Balak – Children and Students of Avraham

Klal Yisrael is rightfully obsessed with the work of chinuch, education.

Both Moshe and Avraham are compared to Bilaam, as our Sages likened the quality of Bilaam’s prophesy to that of Moshe (Sifrei Devarim 34:10) and contrasted the outstanding qualities of the students of Avraham with the inferior character of the students of Bilaam (Avos 5:19). Interestingly, while Moshe is known as our teacher, Moshe Rabbeinu, and Avraham as our Father, Avraham Avinu, in this context we speak of Avraham’s students.

Avraham’s role as the teacher of his children is underscored in a story which serves as the perfect contrast with Bilaam. While Bilaam looked out onto the good Jewish people and sought to use his words to destroy them, Avraham looked at the wicked Sodom and prayed for them to be spared. It is specifically at that time – when Hashem chose to share the possible fate of Sodom with Avraham – that the Torah records Hashem’s appreciation of Avraham’s greatness (Bereishis 18:19) as the teacher of his children:

For I have known him to instruct his sons and his household after him that they should keep the way of Hashem to perform righteousness and justice, in order that Hashem bring upon Avraham that which He spoke concerning him.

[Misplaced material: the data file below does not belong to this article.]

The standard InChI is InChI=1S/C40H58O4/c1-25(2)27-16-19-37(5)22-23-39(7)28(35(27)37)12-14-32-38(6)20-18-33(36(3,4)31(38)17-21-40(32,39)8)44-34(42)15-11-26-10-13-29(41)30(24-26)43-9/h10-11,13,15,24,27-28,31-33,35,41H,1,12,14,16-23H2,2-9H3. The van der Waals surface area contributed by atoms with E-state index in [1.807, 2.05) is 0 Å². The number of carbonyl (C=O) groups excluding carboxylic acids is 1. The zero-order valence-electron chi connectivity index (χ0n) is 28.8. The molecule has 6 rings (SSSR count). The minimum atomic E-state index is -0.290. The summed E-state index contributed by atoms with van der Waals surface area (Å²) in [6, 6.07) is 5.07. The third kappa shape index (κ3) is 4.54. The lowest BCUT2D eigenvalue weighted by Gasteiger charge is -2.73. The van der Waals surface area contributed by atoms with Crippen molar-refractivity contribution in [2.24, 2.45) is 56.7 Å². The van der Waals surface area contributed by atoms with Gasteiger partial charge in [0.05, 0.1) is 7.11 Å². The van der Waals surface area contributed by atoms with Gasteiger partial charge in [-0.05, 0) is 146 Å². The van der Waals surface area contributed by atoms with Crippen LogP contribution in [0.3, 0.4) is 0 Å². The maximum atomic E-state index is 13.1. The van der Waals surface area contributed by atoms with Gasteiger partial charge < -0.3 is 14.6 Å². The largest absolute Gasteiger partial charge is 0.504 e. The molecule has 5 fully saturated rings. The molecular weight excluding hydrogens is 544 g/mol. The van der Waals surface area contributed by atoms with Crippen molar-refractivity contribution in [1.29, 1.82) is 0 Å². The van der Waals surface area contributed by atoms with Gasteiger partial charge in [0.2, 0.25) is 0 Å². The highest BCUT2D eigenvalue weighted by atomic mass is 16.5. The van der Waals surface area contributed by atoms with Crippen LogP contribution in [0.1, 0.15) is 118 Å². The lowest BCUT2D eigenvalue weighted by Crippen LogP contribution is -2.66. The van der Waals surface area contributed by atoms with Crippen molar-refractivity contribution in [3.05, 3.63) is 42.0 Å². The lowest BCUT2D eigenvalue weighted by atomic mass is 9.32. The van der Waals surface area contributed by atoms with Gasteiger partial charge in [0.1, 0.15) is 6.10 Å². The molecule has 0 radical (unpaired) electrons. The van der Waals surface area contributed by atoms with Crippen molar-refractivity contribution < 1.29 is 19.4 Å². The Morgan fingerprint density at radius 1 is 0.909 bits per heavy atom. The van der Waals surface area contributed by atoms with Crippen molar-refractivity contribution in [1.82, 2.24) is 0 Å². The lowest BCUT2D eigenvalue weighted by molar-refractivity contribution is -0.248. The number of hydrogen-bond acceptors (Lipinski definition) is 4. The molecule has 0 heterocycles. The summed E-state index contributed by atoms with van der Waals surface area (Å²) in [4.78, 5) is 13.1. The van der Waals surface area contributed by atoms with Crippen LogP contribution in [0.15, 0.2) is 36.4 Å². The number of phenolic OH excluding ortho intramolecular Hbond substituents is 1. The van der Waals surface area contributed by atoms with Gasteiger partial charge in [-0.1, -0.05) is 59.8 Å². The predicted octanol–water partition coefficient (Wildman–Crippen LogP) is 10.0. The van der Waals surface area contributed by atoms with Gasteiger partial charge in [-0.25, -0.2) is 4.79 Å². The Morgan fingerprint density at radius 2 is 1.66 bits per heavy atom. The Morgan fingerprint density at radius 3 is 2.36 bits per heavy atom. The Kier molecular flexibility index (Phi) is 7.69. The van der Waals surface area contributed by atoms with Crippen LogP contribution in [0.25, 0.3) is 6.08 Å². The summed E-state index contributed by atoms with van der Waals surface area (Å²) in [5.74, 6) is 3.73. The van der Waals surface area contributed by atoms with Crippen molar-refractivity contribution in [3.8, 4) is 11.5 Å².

When he was finally blessed with his own biological children, Avraham – whose childless years were invested in teaching mankind – would dedicate himself to teaching those children. Their distinguished ancestry would not suffice; they would need their parents to refine them and teach them a way of life. Indeed, the Mitzvah of circumcision bears Avraham’s name, briso shel Avraham Avinu, and symbolizes the parental responsibility to not just bring children into the world but to cultivate and nurture their moral and religious lives.

It is therefore strikingly fitting that our Sages connected Bilaam and Lavan, both of whom came from Aram Naharayim (Devarim 23:5; see Sanhedrin 105a, Targum Yonasan to Bamidbar 22:5.) Lavan came from the same good stock as Avraham. Indeed, the reason that Avraham and Yitzchak both wanted their children to marry into the household of Lavan was because they valued their shared inherent qualities. Yet neither Lavan or Bilaam would apply to themselves the discipline of education and moral refinement and would therefore never approach Avraham’s moral and spiritual stature. Bilaam’s distinguished ancestry may have given him unusual pseudo-spiritual powers, but without the work of chinuch, of studying and absorbing the teachings of Avraham and of Moshe, he remained vacuous and greedy.

Perhaps this is what Bilaam himself was recognizing when he expressed wistfully (Bamidbar 23:10):

Who counted the dust of Jacob or the number of the seed of Israel? May my soul die the death of the upright and let my end be like his." 

While Bilaam was formed from the same dust and seed – the same yichus - as the Jewish people, his end was completely different. He finally recognized that between birth and death there is a lot of work we need to do to produce a refined and developed human being. It is that work of education and self-discipline that distinguishes Klal Yisrael, the children of Avraham who also aspire to be his students.